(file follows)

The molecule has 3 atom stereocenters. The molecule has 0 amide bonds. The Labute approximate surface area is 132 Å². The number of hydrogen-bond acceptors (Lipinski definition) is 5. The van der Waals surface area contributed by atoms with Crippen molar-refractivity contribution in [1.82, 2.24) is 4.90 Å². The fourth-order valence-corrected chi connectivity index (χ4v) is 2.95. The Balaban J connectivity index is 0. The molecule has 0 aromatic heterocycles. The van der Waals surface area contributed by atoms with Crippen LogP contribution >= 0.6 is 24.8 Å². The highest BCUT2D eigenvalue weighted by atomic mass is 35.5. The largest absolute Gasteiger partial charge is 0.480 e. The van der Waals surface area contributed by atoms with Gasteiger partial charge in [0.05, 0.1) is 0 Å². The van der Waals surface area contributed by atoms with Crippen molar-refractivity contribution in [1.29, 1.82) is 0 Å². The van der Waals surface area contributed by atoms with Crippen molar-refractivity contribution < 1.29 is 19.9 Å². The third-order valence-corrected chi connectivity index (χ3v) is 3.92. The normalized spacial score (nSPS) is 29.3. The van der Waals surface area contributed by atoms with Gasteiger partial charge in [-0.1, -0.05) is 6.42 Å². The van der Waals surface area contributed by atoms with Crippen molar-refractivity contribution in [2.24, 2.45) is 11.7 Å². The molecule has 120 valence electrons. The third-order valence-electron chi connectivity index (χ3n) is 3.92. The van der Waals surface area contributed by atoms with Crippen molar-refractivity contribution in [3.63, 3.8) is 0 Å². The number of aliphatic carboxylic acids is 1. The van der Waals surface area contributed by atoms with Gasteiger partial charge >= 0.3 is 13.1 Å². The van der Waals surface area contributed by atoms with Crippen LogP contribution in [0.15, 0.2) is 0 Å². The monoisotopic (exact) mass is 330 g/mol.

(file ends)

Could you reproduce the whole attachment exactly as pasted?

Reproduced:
The molecule has 3 atom stereocenters. The molecule has 0 amide bonds. The Labute approximate surface area is 132 Å². The number of hydrogen-bond acceptors (Lipinski definition) is 5. The van der Waals surface area contributed by atoms with Crippen molar-refractivity contribution in [1.82, 2.24) is 4.90 Å². The fourth-order valence-corrected chi connectivity index (χ4v) is 2.95. The Balaban J connectivity index is 0. The molecule has 0 aromatic heterocycles. The van der Waals surface area contributed by atoms with Crippen LogP contribution >= 0.6 is 24.8 Å². The highest BCUT2D eigenvalue weighted by atomic mass is 35.5. The largest absolute Gasteiger partial charge is 0.480 e. The van der Waals surface area contributed by atoms with Gasteiger partial charge in [0.05, 0.1) is 0 Å². The van der Waals surface area contributed by atoms with Crippen molar-refractivity contribution in [1.29, 1.82) is 0 Å². The van der Waals surface area contributed by atoms with Crippen molar-refractivity contribution < 1.29 is 19.9 Å². The third-order valence-corrected chi connectivity index (χ3v) is 3.92. The normalized spacial score (nSPS) is 29.3. The van der Waals surface area contributed by atoms with Gasteiger partial charge in [-0.1, -0.05) is 6.42 Å². The van der Waals surface area contributed by atoms with Crippen molar-refractivity contribution in [2.24, 2.45) is 11.7 Å². The molecule has 120 valence electrons. The third-order valence-electron chi connectivity index (χ3n) is 3.92. The van der Waals surface area contributed by atoms with Crippen molar-refractivity contribution in [3.63, 3.8) is 0 Å². The number of aliphatic carboxylic acids is 1. The van der Waals surface area contributed by atoms with Gasteiger partial charge >= 0.3 is 13.1 Å². The van der Waals surface area contributed by atoms with Crippen LogP contribution in [0.15, 0.2) is 0 Å². The monoisotopic (exact) mass is 330 g/mol.